‘‘Is anyone among you sick? Let him call for the elders of the church, and let them pray over him, anointing him with oil in the name of the Lord. And the prayer of faith will save the sick, and the Lord will raise him up.’ James 5:14-15
The clearly expected outcome – ’the prayer of faith will save the sick, and the Lord will raise him up.’ In verses 17-18, James continues to assert the miraculous power of prayers, offered in faith:
‘Elijah was a man with a nature like ours, and he prayed earnestly that it would not rain, and it did not rain on the land for three years and six months. And he prayed again, and the heaven gave rain, and the earth produced its fruit.’ James 5:17-18
Clearly, James believed that prayers offered in faith would result in the physical, miraculous intervention of God. When we look at the life of Jesus, and the amount of time and energy he devoted to healing the sick, which was an expression of his deep compassion for the suffering, it is easy to see that James was closer to the truth than most Christians are today.
Jesus relied on miracles to confirm his words, moreover, He told us that those that believe in Him will do even greater works than He did. Do we really believe Him?
“I assure you: The one who believes in Me will also do the works that I do. And he will do even greater works than these because I am going to the Father. Whatever you ask in My name, I will do it so that the Father may be glorified in the Son. If you ask Me anything in My name, I will do it.” John 14:12-14
Powerless prayers have been rendered as such by the long, slow erosion of faith among God’s people, and that erosion has been made possible by the embracing of false traditions. For example, the kind of prayers that close with ‘not my will but yours, be done’. This is not stated in faith, in expectation of an outcome, but more as a catch-all – ‘please ignore everything I just asked for, if it doesn’t suit you.’
This is not the model of discipleship we are to follow and teach, where we are completely unaware of the will of God, and our prayers are at best guesswork. Paul urges us to walk ever more closely with God, and increasingly understand his will.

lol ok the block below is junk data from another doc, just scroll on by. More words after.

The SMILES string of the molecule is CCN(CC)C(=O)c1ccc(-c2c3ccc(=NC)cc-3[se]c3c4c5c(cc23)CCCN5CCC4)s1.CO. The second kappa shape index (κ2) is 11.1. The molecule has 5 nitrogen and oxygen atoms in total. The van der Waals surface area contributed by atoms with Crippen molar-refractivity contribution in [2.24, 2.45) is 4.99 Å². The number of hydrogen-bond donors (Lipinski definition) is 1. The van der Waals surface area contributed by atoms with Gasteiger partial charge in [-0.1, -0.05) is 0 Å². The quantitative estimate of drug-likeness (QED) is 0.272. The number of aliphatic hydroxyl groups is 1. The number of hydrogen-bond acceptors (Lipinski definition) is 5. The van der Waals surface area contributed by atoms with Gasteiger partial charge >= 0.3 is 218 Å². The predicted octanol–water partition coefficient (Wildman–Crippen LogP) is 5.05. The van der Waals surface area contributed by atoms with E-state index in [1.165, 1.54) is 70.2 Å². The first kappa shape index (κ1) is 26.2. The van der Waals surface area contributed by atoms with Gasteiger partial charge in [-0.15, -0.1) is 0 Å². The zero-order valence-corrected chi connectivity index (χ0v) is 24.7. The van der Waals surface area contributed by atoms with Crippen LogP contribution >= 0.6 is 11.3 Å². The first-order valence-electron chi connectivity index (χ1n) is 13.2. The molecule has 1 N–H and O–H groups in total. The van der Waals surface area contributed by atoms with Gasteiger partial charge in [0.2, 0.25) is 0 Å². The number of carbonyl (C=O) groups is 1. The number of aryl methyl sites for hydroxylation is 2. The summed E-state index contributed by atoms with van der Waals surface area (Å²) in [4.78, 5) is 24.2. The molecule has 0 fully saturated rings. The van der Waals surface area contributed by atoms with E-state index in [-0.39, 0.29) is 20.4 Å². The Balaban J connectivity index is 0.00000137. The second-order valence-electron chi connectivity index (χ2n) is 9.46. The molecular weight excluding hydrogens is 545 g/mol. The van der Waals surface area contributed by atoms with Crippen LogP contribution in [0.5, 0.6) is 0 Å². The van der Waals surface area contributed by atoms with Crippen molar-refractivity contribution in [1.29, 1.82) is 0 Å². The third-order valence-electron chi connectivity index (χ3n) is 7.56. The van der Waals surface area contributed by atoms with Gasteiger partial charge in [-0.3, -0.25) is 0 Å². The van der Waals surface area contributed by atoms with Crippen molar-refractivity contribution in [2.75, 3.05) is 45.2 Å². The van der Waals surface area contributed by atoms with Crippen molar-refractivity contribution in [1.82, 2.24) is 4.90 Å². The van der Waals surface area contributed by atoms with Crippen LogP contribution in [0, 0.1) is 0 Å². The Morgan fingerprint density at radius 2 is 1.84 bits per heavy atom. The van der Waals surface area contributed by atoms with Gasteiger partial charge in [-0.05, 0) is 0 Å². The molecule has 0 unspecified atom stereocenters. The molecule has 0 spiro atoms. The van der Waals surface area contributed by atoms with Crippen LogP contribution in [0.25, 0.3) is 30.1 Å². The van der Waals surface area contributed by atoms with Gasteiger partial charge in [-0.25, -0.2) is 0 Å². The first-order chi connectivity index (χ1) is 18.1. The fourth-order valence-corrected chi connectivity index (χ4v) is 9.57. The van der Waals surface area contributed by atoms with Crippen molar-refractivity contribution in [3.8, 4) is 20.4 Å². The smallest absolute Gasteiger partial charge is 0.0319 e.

‘Therefore, I urge you, brothers and sisters, in view of God’s mercy, to offer your bodies as a living sacrifice, holy and pleasing to God – this is your true and proper worship. Do not conform to the pattern of this world, but be transformed by the renewing of your mind. Then you will be able to test and approve what God’s will is – his good, pleasing and perfect will.’ Romans 12:1-2
As we yield to God’s mercy and walk closely with him, our ideas are changed. We jettison old ways of thinking, as healthier, more life-giving inspiration arises in His company, and as our minds are renewed, we become more attuned to Him and to His will. Only then, in our closeness with God, where His good, pleasing and perfect will is known, can we pray effectively.
In the early church, the lived experience of the Christian faith was far greater than it is today. There is much we have lost and must seek to restore. Back to the church as God intended as revealed in the Book of Acts.
Praying effectively: James sums it up well:
But when you ask, you must believe and not doubt, because the one who doubts is like a wave of the sea, blown and tossed by the wind. That person should not expect to receive anything from the Lord. Such a person is double-minded and unstable in all they do.’ James 1:6-8
Adapted from the excellent article "The Prayer God Can’t Answer" by Duncan Edward Pile Patheos Nov. 23rd 2021